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Subject: Re: [boost] [General] Always treat std::strings as UTF-8
From: Chad Nelson (chad.thecomfychair_at_[hidden])
Date: 2011-01-18 10:34:21

On Mon, 17 Jan 2011 23:50:18 -0800 (PST)
Artyom <artyomtnk_at_[hidden]> wrote:

>>> Also if you want to use std::codecvt facet...
>>> Don't relay on them unless you know where they come from!
>>> 1. By default they are noop - in the default C locale
>>> 2. Under most compilers they are not implemented properly. [...]
>> I was planning to use MultiByteToWideChar and its opposite under
>> Windows (which presumably would know how to translate its own code
>> pages),
> Ok...
> 1st of all I'd suggest to take a look on this code:

Pretty convoluted.

> What you would see is how painfully hard to use this functions right
> if you want to support things like skipping or replacing invalid
> characters.

Sorry for the cheap shot, but: it's Microsoft. I *expect* it to be
painful to use, from long experience. ;-)

> So if you use it, use it with SUPER care, and don't forget that
> there are changes between Windows XP and below and Windows Vista
> and above - to make your life even more interesting (a.k.a. miserable)

As you might have seen in an earlier reply this morning, I didn't
realize that it wasn't irretrievably tied to ICU; now that I know, I'd
be completely happy letting Boost.Locale handle the code-page stuff.

>> We'll have to agree to disagree there. The whole point to these
>> classes was to provide the compiler -- and the programmer using
>> them -- with some way for the string to carry around information
>> about its encoding, and allow for automatic conversions between
>> different encodings.
> This is totally different problem. If so you need container like this:
> class specially_encoded_string {
> private:
> std::string encoding_; /// <----- VERY IMPORTANT
> /// may have valies as: ASCII, Latin1,
> /// ISO-8859-8, Shift-JIS or Windows-1255
> std::string content_; /// <----- The raw string
> }

If you want arbitrary encodings, yes. If you only want a subset of the
possible encodings -- such as ASCII and the three main UTF types --
then all you need is some way to convert to and from an OS-specific

> Creating "ascii_t" container or anything that that that does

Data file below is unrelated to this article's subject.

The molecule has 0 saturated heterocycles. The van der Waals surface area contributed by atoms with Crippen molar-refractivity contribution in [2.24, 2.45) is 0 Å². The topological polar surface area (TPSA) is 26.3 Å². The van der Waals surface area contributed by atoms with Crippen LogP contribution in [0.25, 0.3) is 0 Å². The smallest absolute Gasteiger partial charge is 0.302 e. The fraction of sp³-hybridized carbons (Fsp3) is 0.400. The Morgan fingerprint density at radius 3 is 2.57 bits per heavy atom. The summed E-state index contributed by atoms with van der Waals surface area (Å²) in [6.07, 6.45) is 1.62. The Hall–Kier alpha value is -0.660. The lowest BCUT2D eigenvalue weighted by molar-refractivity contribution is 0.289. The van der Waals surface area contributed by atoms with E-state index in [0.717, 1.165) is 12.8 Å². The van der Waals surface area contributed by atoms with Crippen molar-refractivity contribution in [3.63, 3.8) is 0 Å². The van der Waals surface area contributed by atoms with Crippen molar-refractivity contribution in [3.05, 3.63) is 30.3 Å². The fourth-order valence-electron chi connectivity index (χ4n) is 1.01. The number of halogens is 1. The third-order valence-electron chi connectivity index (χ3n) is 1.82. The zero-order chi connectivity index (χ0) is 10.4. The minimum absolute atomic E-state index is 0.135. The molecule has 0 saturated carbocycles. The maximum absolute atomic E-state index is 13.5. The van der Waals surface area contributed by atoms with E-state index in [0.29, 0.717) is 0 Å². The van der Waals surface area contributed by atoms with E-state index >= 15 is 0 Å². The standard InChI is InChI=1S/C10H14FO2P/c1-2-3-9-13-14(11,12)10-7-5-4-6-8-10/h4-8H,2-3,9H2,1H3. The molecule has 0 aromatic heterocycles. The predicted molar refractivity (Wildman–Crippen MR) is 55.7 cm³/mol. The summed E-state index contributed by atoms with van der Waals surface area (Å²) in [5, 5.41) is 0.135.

> not carry REAL encoding name with it would lead to bad things.

Certainly, if you tried to use it for stuff that isn't really in that
encoding. It wasn't meant for that.

>> If you're working with strings in multiple encodings, as I have to
>> in one of the programs we're developing, it frees up a lot of mental
>> stack space to deal with other issues.
> The best way is to conver on input encoding to internal one and use
> it, and conver it back at output.

I agree, for the most part. But if a large something comes in encoded
with a particular coding, why waste a possibly-significant amount of
processor time immediately recoding it to your internal format if you
don't know that you're going to need to do anything with it? Or if it
might well just be going out in that same external format again,
without needing to be touched? Much better to hold onto it in whatever
format it comes in, and only recode it only when you need to, in my
opinion -- if you can easily keep track of what format it's in, anyway.

> [...] 2. CppCMS: it allows using non UTF-8 encodings, but the encoding
> information is carried with std::locale::codecvt facet and I created
> and the encoding/locale is bounded to the currect request/reponse
> context. [...]

That sounds an awful lot like having a new string type that carries
around its encoding. ;-)

> These are my solutions of my real problems.
> What you suggest is misleading and not well defined.

I can see that parts of it are certainly not well defined yet, but I
believe it's a fixable problem.

Chad Nelson
Oak Circle Software, Inc.

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